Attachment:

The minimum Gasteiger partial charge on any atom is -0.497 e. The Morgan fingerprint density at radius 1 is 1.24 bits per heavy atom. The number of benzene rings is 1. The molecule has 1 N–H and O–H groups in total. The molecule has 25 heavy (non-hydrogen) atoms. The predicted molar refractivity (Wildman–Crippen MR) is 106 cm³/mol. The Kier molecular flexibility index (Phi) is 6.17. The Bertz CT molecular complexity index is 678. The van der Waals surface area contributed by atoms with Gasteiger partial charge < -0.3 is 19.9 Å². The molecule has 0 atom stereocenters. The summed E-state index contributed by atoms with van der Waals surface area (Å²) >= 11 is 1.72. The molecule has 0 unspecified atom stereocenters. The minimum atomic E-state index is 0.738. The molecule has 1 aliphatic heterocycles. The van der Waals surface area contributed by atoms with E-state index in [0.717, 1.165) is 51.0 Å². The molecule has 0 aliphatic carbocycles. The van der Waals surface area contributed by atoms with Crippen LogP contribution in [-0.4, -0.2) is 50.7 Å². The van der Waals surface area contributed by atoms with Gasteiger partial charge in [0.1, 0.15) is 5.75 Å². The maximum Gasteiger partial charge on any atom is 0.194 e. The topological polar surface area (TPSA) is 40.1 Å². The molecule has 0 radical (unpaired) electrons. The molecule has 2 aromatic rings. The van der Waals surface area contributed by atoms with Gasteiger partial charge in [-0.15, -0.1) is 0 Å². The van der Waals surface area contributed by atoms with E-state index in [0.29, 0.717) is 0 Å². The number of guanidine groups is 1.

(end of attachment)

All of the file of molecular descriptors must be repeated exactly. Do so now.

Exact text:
The minimum Gasteiger partial charge on any atom is -0.497 e. The Morgan fingerprint density at radius 1 is 1.24 bits per heavy atom. The number of benzene rings is 1. The molecule has 1 N–H and O–H groups in total. The molecule has 25 heavy (non-hydrogen) atoms. The predicted molar refractivity (Wildman–Crippen MR) is 106 cm³/mol. The Kier molecular flexibility index (Phi) is 6.17. The Bertz CT molecular complexity index is 678. The van der Waals surface area contributed by atoms with Gasteiger partial charge < -0.3 is 19.9 Å². The molecule has 0 atom stereocenters. The summed E-state index contributed by atoms with van der Waals surface area (Å²) >= 11 is 1.72. The molecule has 0 unspecified atom stereocenters. The minimum atomic E-state index is 0.738. The molecule has 1 aliphatic heterocycles. The van der Waals surface area contributed by atoms with E-state index in [0.717, 1.165) is 51.0 Å². The molecule has 0 aliphatic carbocycles. The van der Waals surface area contributed by atoms with Crippen LogP contribution in [-0.4, -0.2) is 50.7 Å². The van der Waals surface area contributed by atoms with Gasteiger partial charge in [0.1, 0.15) is 5.75 Å². The maximum Gasteiger partial charge on any atom is 0.194 e. The topological polar surface area (TPSA) is 40.1 Å². The molecule has 0 radical (unpaired) electrons. The molecule has 2 aromatic rings. The van der Waals surface area contributed by atoms with Gasteiger partial charge in [-0.15, -0.1) is 0 Å². The van der Waals surface area contributed by atoms with E-state index in [0.29, 0.717) is 0 Å². The number of guanidine groups is 1.